Introducing the Installer Cheat Sheet Series

Cheat sheets serve as great references, offering fast help in different areas of life. A great resource for our development team has been http://www.cheat-sheets.org/, which covers most major programming languages.

Recently, the Flexera team took the opportunity to develop cheat sheets for a few software installer related tasks to help you get your job done better and faster. Below are topics of the cheat sheets we will share with you throughout this series:

  • Common MSI Conditions
  • InstallScript Reference
  • Installer Folders

To kick off the series, the Common MSI Conditions Cheat Sheet gives you some of the most common conditions used in MSI projects for custom actions, features, components, etc. It also serves as a quick reference for most of what you need to know about Conditional Statement Syntax. 

We invite you to offer suggestions for additional cheat sheets you'd like to see. Stay tuned to InstallTalk for the next cheat sheet coming soon.

Read last week's post: 3 Common Pitfalls to Avoid with Virtual Appliances

 

5 comments on “Introducing the Installer Cheat Sheet Series

  1. Stefan Krueger on   # Reply

    I believe there’s an error in condition “Feature installing or installed”. It should be:
    &FeatName = 3 OR (&FeatName 2 AND !FeatName=3)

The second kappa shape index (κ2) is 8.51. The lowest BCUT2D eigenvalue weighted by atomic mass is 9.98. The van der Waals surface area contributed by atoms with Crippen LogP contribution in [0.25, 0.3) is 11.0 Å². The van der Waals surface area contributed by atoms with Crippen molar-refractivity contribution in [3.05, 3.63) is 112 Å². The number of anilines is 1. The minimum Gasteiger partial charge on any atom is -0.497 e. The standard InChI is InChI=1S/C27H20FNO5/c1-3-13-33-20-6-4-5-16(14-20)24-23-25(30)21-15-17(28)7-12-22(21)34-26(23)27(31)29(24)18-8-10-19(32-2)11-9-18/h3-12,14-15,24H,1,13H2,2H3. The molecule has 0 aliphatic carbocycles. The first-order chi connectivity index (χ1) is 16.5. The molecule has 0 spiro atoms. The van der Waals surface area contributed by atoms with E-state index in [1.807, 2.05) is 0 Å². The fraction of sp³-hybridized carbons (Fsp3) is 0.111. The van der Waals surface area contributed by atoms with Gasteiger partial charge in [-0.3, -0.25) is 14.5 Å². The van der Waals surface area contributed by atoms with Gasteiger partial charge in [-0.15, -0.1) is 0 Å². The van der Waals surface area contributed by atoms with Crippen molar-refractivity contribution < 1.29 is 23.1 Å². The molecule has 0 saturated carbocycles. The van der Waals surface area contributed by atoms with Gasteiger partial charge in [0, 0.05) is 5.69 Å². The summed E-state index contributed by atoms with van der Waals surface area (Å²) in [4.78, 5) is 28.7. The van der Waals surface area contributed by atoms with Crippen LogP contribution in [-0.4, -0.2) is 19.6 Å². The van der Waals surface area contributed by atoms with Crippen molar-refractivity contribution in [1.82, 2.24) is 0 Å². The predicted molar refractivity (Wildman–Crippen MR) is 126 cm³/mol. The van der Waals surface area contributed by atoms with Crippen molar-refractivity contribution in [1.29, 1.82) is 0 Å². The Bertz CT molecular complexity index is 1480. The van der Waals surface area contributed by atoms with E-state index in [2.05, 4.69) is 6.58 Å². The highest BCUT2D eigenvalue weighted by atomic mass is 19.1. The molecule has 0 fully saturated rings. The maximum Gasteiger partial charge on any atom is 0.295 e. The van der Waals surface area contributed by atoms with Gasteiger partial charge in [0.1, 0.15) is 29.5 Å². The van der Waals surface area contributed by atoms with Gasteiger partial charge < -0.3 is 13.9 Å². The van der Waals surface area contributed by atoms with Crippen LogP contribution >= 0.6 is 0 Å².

(while this is still ignoring Advertised and Run from Source).

    And I think the “64” doesn’t make sense in “XP 64”, “Server 2003 64” etc.

  2. Flexera on   # Reply

    Thanks Stefan. We’ll make those updates shortly and repost the cheat sheet.

  3. Jenne Beauvais on   # Reply

    Oh, how I wish this had been published years ago. Most of these our install group figured out over the years, but you have answered a couple of things that we’d never figured out. Thank you!

  4. Cary Roys on   # Reply

    Arguably, the XP 64 and the 2003 64 doesn’t make sense as the Server conditions dosn’t check VersionNT64 (which would be how to differentiate between x86 and x64 Server).

    I guess it makes sense in context of comparing XP 64 against Server 2003 x64, though. Would you agree, Stefan?

  5. Stefan Krueger on   # Reply

    MsiNTProductType tells the difference between a desktop OS (like Windows XP) and a server OS (like Windows Server 2003) – regardless of bitness. To check for bitness I’d recommend using the VersionNT64 property.

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